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A beetle is an insect in the order Coleoptera (the largest order in the animal kingdom). This order is characterized by forewings that designed as hardened covers over a second pair of functional wings.

Beetles can be found in nearly all environments except conditions of extreme cold such as Antarctica and at great heights. There are fewer beetle species in temperate zones than in the tropics. Beetle sizes range from less than 0.04 inches (1 mm) long to over 8 inches (20 cm).

Beetles can be helpful or destructive to man. Without dung beetles, some parts of the world would be buried in animal excrement. Beetles help to break down decayed matter. Some beetles are predators of insect pests, such as the Chrysomelid beetles. Some are destructive of crops and timber. Predators of beetles include other insects, bats, birds, reptiles and amphibians.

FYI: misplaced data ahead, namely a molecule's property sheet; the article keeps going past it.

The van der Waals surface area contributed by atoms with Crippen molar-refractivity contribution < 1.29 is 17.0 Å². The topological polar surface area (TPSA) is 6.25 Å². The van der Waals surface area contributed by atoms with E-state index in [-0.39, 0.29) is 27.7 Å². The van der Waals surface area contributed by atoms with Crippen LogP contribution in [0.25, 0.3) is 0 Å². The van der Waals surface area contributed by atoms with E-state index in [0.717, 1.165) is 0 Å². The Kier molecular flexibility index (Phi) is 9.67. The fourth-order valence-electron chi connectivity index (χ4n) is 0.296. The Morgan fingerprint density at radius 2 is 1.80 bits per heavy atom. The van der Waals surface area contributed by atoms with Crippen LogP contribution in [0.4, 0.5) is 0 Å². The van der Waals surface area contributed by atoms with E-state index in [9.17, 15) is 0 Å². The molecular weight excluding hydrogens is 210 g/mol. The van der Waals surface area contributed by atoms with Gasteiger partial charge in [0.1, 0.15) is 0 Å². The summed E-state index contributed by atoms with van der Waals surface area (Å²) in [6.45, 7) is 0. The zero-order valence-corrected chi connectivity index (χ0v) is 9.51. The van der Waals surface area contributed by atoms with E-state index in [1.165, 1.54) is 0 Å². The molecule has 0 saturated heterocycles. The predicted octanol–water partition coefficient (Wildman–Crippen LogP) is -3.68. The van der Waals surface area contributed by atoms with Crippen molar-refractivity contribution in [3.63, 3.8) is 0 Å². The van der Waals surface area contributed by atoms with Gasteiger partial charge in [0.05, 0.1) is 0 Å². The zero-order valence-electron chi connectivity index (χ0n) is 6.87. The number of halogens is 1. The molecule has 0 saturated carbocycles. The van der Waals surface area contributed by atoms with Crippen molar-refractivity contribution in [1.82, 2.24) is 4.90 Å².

According to a 2007 naturalistic based study of beetle DNA and fossils, beetles first appeared 300 million years ago, long before the dinosaurs.[1]

Beetles in the Bible

Over half of all described species are insects. Of these, approximately 300,000 are beetles. This led biologist J. B. S. Haldane to remark that God has "an inordinate fondness for beetles."

Yet these may ye eat of every flying creeping thing that goeth upon all four, which have legs above their feet, to leap withal upon the earth; 11:22 Even these of them ye may eat; the locust after his kind, and the bald locust after his kind, and the beetle after his kind, and the grasshopper after his kind.

There are also 23 references to 'creeping things', 21 in the Old Testament and 2 in the New Testament.


  1. Modern Beetles Predate Dinosaurs
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